• Stango & Zinman project studying a particular, prevalent cognitive bias and its impacts on financial decisions & markets

  • Motivation…. do you ever wonder why “monthly payments” marketing is so prevalent?


Marketing payments not loan prices
Marketing Payments, Decision?not (loan) prices

  • The more things change the more they stay the same….


The Denver Post March 12, 1980 Decision?

La Prensa de Minnesota March 31-April 6, 2005.


Our explanation for this payment interest bias
Our Explanation for this: “Payment/Interest Bias” Decision?

  • Give consumers all other loan terms but NOT the interest rate, and they systematically and dramatically UNDERESTIMATE the interest rate associated with a loan (offer)….


Payment interest bias facts
Payment-Interest Bias: Facts Decision?

  • First documented in 1960s and 1970s

    • Early finding impetus for Truth-in-Lending

  • But largely ignored by social scientists since early 1980s

    • So most recent data is 1983

  • Stango & Zinman first to systematically explore possible impacts of this bias on decision-making, the functioning of financial markets


Payment interest bias findings
Payment-Interest Bias: Findings Decision?

  • Conditional on a rich set of household characteristics and/or loan characteristics, biased consumers are:

    • Less likely to comparison shop for loans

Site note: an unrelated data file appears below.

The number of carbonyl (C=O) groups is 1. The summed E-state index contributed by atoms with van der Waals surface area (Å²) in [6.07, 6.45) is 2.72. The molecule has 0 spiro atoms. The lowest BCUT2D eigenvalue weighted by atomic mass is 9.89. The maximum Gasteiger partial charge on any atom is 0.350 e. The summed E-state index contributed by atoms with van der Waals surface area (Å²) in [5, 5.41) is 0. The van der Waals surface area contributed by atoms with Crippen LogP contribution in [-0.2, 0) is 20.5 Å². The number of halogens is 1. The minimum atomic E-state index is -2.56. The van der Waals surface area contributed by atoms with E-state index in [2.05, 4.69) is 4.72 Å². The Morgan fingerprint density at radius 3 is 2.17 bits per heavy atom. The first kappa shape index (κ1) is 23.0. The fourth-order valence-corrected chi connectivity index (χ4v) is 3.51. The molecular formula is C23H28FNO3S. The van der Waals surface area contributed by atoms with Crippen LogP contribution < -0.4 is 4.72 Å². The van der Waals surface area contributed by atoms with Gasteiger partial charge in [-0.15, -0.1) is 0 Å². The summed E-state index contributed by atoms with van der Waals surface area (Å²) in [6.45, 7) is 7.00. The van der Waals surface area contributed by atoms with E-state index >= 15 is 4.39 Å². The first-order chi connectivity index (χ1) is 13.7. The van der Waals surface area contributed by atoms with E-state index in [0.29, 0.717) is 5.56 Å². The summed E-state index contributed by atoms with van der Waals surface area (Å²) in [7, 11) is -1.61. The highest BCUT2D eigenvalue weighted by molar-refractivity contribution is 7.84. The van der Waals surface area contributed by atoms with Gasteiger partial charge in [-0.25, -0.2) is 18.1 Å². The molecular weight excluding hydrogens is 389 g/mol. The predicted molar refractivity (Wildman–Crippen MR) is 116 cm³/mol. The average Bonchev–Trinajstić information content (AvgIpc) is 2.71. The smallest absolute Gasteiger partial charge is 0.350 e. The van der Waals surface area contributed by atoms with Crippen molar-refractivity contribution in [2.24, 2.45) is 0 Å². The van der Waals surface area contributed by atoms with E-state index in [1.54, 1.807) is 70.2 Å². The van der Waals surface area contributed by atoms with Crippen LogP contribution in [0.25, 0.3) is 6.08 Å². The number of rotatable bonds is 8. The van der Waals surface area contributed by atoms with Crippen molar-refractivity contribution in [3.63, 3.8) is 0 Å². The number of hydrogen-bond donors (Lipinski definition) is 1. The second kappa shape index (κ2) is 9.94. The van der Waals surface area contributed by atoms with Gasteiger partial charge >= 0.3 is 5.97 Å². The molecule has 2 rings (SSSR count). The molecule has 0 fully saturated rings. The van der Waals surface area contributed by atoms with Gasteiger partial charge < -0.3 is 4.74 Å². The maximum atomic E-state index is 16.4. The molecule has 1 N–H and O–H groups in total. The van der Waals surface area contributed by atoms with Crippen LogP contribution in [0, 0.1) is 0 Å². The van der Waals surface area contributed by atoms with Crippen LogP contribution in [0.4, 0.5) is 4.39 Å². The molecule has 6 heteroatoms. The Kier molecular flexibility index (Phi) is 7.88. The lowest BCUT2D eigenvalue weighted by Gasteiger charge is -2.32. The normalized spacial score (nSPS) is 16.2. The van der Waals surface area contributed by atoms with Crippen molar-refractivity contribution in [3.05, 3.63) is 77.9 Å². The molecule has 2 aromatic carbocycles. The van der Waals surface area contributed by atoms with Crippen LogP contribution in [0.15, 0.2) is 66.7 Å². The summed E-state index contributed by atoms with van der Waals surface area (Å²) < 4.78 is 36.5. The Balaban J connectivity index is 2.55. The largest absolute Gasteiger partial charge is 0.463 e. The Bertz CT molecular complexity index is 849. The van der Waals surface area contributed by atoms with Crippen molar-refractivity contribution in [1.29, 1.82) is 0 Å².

• More likely to shop on non-price terms

    • More likely to have financed a recent large purchase

    • More likely to borrow from nonbank lenders (finance companies, retailers)

    • More likely to pay higher interest rates when borrowing from nonbank lenders

      • Some evidence that consumers are less price sensitive when borrowing from nonbank lenders

    • Less likely to have saved in the past year

    • And they have much less wealth


Related policy issues
Related Policy Issues Decision?

  • Disclosure

  • “Predatory Lending”

  • Our findings echo stylized facts:

    • Violations (still) prevalent, and incredibly so in our sample period (Fortney 1986)

    • Non-bank lenders much more likely to be prosecuted (GAO 2004)

    • These lenders use marketing techniques that highlight monthly payments and obscure true borrowing costs


Practical implications
Practical Implications Decision?

What do in light of this type of evidence?

  • Problems with Traditional Approaches:

    • Education

    • Information

    • Prohibition

  • New Approaches


Problems with financial education
Problems with Decision?(Financial) Education

  • “Education” = teaching problem-solving skills

  • Decisions are complex

  • Biases are prevalent, may be deep

    • Lack of numeracy

      • E.g., payment-interest bias incredibly widespread

    • Lack of comfort with numbers, finance even among numerate

  • Key decisions are often low-frequency– little opportunity for learning-by-doing, reinforcement

    • Examples: car purchase (with loan), retirement plan